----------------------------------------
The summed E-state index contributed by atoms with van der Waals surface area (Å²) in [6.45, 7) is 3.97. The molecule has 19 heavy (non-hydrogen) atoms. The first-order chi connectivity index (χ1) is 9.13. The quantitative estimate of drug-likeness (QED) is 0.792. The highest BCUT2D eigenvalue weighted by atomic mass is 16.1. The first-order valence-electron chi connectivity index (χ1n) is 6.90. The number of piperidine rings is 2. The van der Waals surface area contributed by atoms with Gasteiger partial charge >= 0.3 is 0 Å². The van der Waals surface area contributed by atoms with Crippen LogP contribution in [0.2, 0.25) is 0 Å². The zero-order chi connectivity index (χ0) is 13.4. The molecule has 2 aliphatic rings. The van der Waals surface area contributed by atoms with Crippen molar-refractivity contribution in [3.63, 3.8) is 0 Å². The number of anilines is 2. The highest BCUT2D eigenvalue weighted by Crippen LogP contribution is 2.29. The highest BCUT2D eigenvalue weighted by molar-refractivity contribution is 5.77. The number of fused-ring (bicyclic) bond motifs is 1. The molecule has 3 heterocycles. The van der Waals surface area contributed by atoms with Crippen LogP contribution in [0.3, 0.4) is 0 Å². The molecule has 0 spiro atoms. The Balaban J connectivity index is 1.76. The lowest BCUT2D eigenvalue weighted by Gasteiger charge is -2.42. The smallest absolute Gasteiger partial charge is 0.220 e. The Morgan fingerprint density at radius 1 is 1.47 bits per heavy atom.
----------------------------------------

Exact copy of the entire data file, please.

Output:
The summed E-state index contributed by atoms with van der Waals surface area (Å²) in [6.45, 7) is 3.97. The molecule has 19 heavy (non-hydrogen) atoms. The first-order chi connectivity index (χ1) is 9.13. The quantitative estimate of drug-likeness (QED) is 0.792. The highest BCUT2D eigenvalue weighted by atomic mass is 16.1. The first-order valence-electron chi connectivity index (χ1n) is 6.90. The number of piperidine rings is 2. The van der Waals surface area contributed by atoms with Gasteiger partial charge >= 0.3 is 0 Å². The van der Waals surface area contributed by atoms with Crippen LogP contribution in [0.2, 0.25) is 0 Å². The zero-order chi connectivity index (χ0) is 13.4. The molecule has 2 aliphatic rings. The van der Waals surface area contributed by atoms with Crippen molar-refractivity contribution in [3.63, 3.8) is 0 Å². The number of anilines is 2. The highest BCUT2D eigenvalue weighted by Crippen LogP contribution is 2.29. The highest BCUT2D eigenvalue weighted by molar-refractivity contribution is 5.77. The number of fused-ring (bicyclic) bond motifs is 1. The molecule has 3 heterocycles. The van der Waals surface area contributed by atoms with Crippen LogP contribution in [0.3, 0.4) is 0 Å². The molecule has 0 spiro atoms. The Balaban J connectivity index is 1.76. The lowest BCUT2D eigenvalue weighted by Gasteiger charge is -2.42. The smallest absolute Gasteiger partial charge is 0.220 e. The Morgan fingerprint density at radius 1 is 1.47 bits per heavy atom.